The Henry Hill Visitor Center, on Sudley Road by the south entrance to the park, offers exhibits and interpretation regarding the First Battle of Bull Run, including civil war era uniforms, weapons, field gear and an electronic battle map. The center offers the orientation film "Manassas: End of Innocence", as well as a bookstore
The National Museum of the Marine Corps is the historical museum of the United States Marine Corps. Located in Triangle, Virginia near MCB Quantico, the museum opened on November 10, 2006, and is now the top tourist attraction in the state, drawing over 500,000 people annually.
The museum replaces both the Marine Corps Historical Center in the Washington Navy Yard, which closed on July 1, 2005, and the Marine Corps Air-Ground Museum in Quantico, Virginia, which closed on November 15, 2002.
A public-private venture, the museum is a cooperative effort between the United States Marine Corps and the Marine Corps Heritage Foundation. The Foundation manages the museum operation, while the museum building will be donated to the Marine Corps.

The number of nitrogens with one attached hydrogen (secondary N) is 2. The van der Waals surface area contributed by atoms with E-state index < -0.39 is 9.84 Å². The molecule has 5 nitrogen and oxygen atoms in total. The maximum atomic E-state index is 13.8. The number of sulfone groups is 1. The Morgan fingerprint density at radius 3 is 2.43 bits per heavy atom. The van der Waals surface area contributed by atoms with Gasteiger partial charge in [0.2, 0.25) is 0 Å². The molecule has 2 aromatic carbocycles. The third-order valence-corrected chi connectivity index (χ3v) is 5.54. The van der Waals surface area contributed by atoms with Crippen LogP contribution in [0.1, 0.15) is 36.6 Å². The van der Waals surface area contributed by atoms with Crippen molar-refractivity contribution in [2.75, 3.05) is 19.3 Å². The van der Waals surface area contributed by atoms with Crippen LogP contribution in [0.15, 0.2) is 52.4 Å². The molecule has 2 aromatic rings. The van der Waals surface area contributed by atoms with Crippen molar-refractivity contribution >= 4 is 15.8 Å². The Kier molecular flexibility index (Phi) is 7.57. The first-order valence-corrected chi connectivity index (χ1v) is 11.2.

Designed by Curtis W. Fentress of Fentress Architects, the museum's exterior is meant to "evoke the image of the flag raisers of Iwo Jima," an image that is also preserved by the Marine Corps War Memorial.
The museum is 100,000-square-foot, and is open to the public with free admission.
George Washington, commander in chief of American forces in the Revolutionary War and the first president of the United States, called Mount Vernon home for more than 40 years. George Washington and his wife Martha Washington lived at Mount Vernon, which is now the most popular historic estate in America. Situated along the Potomac River in Northern Virginia, Mount Vernon is just 16 miles south of Washington, D.C.
Today, guests to Mount Vernon can visit the Mansion, more than a dozen original structures, Washington’s Tomb, and nearly 50 acres of his extensive plantation. The estate also includes a working blacksmith shop and the Pioneer Farm, a 4-acre demonstration farm with a reconstructed slave cabin and 16-sided treading barn.
The Ford Orientation Center features an inspiring film, We Fight To Be Free. The Donald W. Reynolds Museum and Education Center is home to 25 theaters and galleries, which tell the detailed story of George Washington's life with more than 500 original artifacts, 11 video presentations, and even an immersion theater experience.